While scholarship on Christina and her books tends to focus on her Life and the St Albans Psalter, another psalter is also associated with Christina and her nuns. The St Albans Psalter provided the base text for a translation of the psalms from Latin into French prose that is found in the twelfth-century Oxford Psalter: Oxford, Bodleian Library, MS Douce 320, fols. 37r-75v. In comparison to the St Albans Psalter, Douce 320 is only sparsely decorated. Ian Short, in the introduction to his recent edition of the Oxford Psalter (9-10), makes the case that Douce 320 was produced at St Albans specifically for the Markyate Priory around 1145, in other words at the time of its foundation. As Short points out, Douce 320 was copied by the same scribe responsible for many St Albans productions in this period, including Markyate Priory’s foundation charter. Taken together the two psalters reflect the multilingualism (Latin, English, and French) of the Markyate nuns and of women religious of the period more generally.

Yet another mid twelfth century psalter produced at St Albans, St Petersburg, National Library of Russia [formerly Leningrad, State Public Library] MS Q.v.I, 62, includes a Calendar with an entry for the saints Christina and Alexis. While I haven’t yet had the opportunity to view this manuscript either directly or in digital form, Rodney M. Thomson observes that within this entry the name Christina is partially erased (Manuscripts of St Albans Abbey, vol. 1, 37). This psalter does not have any direct links to Markyate itself and by the end of the twelfth century it had passed from St Albans into the possession of Wherwell Priory, a house of Benedictine nuns in Hampshire. Yet, as Rachel M. Koopmans points out in her essay, ‘The Conclusion to Christina of Markyate’s Vita’, while the Christina named in the Calendar could well be the more famous legendary virgin martyr of Tyre because connections do exist between the lives of St Alexis and Christina of Markyate it is perfectly plausibe that it is she who is referenced here (664-5), and that this entry provides additional evidence not only of an early cult of Christina, but also (with the erasure of Christina’s name) of its suppression.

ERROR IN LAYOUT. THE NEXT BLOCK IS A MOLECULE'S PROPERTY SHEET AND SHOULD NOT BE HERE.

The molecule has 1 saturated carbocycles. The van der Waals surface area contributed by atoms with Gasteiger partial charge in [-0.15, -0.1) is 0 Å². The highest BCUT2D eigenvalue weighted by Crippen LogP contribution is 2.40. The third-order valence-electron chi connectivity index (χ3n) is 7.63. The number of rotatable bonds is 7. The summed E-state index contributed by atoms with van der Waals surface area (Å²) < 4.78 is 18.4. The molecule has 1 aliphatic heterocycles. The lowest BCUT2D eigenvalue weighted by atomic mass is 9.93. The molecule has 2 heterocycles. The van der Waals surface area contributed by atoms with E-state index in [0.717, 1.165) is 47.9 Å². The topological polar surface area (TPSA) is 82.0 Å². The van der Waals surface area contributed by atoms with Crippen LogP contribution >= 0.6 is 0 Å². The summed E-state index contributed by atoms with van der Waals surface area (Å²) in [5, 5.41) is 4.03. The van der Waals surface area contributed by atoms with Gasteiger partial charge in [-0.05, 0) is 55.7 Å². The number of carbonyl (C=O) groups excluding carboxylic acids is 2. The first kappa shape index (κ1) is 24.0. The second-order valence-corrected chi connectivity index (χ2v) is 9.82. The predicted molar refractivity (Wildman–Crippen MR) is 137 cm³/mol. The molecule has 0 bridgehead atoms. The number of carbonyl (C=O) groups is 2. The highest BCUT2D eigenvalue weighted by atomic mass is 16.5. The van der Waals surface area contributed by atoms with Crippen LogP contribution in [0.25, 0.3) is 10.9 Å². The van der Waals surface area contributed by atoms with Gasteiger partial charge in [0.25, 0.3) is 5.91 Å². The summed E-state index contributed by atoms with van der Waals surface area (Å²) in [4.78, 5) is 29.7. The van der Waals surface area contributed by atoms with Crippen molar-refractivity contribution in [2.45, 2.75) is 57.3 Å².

The Life of Christina of Markyate and the St Albans Psalter together provide a particularly appropriate end point for my project, chronologically speaking, precisely because they connect back to earlier lives of saintly women, including the early Anglo-Saxon abbesses. But, looked at in the context of other manuscripts and texts, such as Roscarrock’s summary life, the extracts in the Gesta abbatum monasterii Sancti Albani, the Oxford Psalter, and the St Peterburg Calendar, they are also important because of what they reveal about, first, the uncertainties that continue to cloud our understanding of textual production and women’s book ownership in twelfth century, and, second, the scattered and fragile nature of much of the surviving evidence of women’s engagement with literary culture throughout the Middle Ages.